It's a year of big questions and changes for Netflix, but we might have a cool, cool summer if the streaming giant holds off on expanding its password-sharing surcharge test.
This week, when asked about the possibility of expanding the password-sharing tests into the US this summer, a Netflix spokesperson told TechRadar in an email exchange that "We are working to understand the utility of these two features for members in Chile, Costa Rica, and Peru, before making changes anywhere else in the world. We don't have anything else to share at this time."
Right. No new information there but also no indication that the process has moved forward beyond rather small tests in Peru, Costa Rica, and Chile.
On the other hand, these scant comments don't mean you're free and clear here in the States and elsewhere to extend your Netflix password to friends, family, and that guy at work who keeps asking for it.
Still, "working to understand" is an indication that Netflix's efforts to understand the impact of its new surcharge are far from done and that, at least for the next few months (summer starts in the Northern Hemisphere on June 21 and ends on September 22), you don't have to hunt down everyone who is already using your Netflix account credentials and tell them to "knock it off!"
The clock, though, is ticking. Netflix really has no choice but to expand this program. According to Netflix, 100 million households currently share their passwords outside the home.
No news is good news
With Netflix's subscriber troubles far from over – the company reported a loss of 200,000 subscribers and expects to lose as many as 2 million by end of the year – the account-sharing surcharge is very likely to hit in the US and elsewhere by the end of this year. That is, unless Netflix discovers in its tests that such a small surcharge (it's equivalent to just a few dollars in the current test markets) further depresses subscription numbers and accelerates the total subscriber drop-off.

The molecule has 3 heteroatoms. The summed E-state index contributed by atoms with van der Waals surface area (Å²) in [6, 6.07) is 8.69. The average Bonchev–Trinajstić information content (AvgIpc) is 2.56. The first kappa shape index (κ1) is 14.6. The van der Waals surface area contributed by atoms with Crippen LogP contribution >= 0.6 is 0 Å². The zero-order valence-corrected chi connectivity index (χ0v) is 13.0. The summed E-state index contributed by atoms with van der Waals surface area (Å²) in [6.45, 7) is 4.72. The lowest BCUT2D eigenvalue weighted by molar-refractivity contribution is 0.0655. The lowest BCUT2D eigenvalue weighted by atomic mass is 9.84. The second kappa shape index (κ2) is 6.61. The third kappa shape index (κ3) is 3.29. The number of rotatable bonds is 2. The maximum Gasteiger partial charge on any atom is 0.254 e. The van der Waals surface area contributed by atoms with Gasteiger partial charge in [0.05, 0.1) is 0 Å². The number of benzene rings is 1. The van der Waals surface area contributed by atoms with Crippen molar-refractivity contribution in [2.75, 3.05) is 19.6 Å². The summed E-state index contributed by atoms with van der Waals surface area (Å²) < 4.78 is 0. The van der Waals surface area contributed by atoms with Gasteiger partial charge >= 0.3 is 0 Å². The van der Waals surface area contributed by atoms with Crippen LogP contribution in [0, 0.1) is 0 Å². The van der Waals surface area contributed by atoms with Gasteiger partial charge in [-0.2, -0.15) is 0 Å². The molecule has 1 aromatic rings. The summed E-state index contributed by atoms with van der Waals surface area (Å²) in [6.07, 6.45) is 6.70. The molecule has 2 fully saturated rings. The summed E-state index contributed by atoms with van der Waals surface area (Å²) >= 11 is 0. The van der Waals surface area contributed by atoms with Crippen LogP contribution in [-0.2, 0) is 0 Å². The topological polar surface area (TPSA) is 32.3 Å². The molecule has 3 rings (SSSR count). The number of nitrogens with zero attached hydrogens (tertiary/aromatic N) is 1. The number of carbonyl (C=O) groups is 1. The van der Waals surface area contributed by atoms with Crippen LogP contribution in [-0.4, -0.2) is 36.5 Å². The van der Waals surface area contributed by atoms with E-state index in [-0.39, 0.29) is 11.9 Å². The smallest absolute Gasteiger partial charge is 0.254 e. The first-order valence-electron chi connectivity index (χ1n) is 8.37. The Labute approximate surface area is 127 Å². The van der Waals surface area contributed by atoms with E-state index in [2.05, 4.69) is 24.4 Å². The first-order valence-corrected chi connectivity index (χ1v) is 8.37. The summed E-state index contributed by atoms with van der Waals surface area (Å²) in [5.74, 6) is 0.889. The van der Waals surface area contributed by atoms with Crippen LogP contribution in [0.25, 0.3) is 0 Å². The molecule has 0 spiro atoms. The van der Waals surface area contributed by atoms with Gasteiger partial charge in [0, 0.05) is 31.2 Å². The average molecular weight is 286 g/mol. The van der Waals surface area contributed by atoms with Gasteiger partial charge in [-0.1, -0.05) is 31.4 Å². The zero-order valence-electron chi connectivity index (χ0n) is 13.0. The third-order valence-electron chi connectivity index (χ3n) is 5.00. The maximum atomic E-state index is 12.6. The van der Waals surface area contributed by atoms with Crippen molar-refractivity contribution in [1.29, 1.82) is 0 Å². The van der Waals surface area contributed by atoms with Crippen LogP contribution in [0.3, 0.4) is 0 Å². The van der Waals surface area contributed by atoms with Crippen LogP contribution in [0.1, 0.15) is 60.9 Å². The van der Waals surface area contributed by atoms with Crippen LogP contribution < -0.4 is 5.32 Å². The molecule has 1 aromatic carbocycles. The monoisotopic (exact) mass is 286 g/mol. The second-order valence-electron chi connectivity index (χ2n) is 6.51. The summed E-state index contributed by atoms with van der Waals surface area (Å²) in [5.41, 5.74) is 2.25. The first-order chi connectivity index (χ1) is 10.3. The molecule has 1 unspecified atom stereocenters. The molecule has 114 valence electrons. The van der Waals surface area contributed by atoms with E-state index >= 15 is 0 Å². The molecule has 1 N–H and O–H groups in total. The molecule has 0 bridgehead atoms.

Netflix's other considered service changes, by the way, may also take a summer vacation. When TechRadar asked about the possibility of the ad-supported Netflix tier arriving this summer, the Netflix representative told us, "It’s still early days and we don’t have a timeline to share."
Does that mean it probably won't arrive this summer?
That timing – or lack thereof – makes sense. It's hard to introduce a new, possibly much cheaper Netflix option – with ad breaks – when most people in the US are heading back outside, going on vacation, seeing movies in theaters, and generally doing a little less Netflix streaming in their homes.
It might also make sense to queue up such a new ad-supported service for the fall when Netflix may have a new lineup of shows, movies, and the start of a lot of fresh holiday fare.
In the meantime, Netflix hopes to feast on the positive buzz and increased viewership sparked by Stranger Things 4, which dropped on Friday. There are seven episodes to watch now and then the streamer will bring the series back for a massive two-parter (that may be more than 3 hours long) in July. All of that should keep current Netflix subscribers on the hook through most of the summer.
Netflix can make its big moves after that.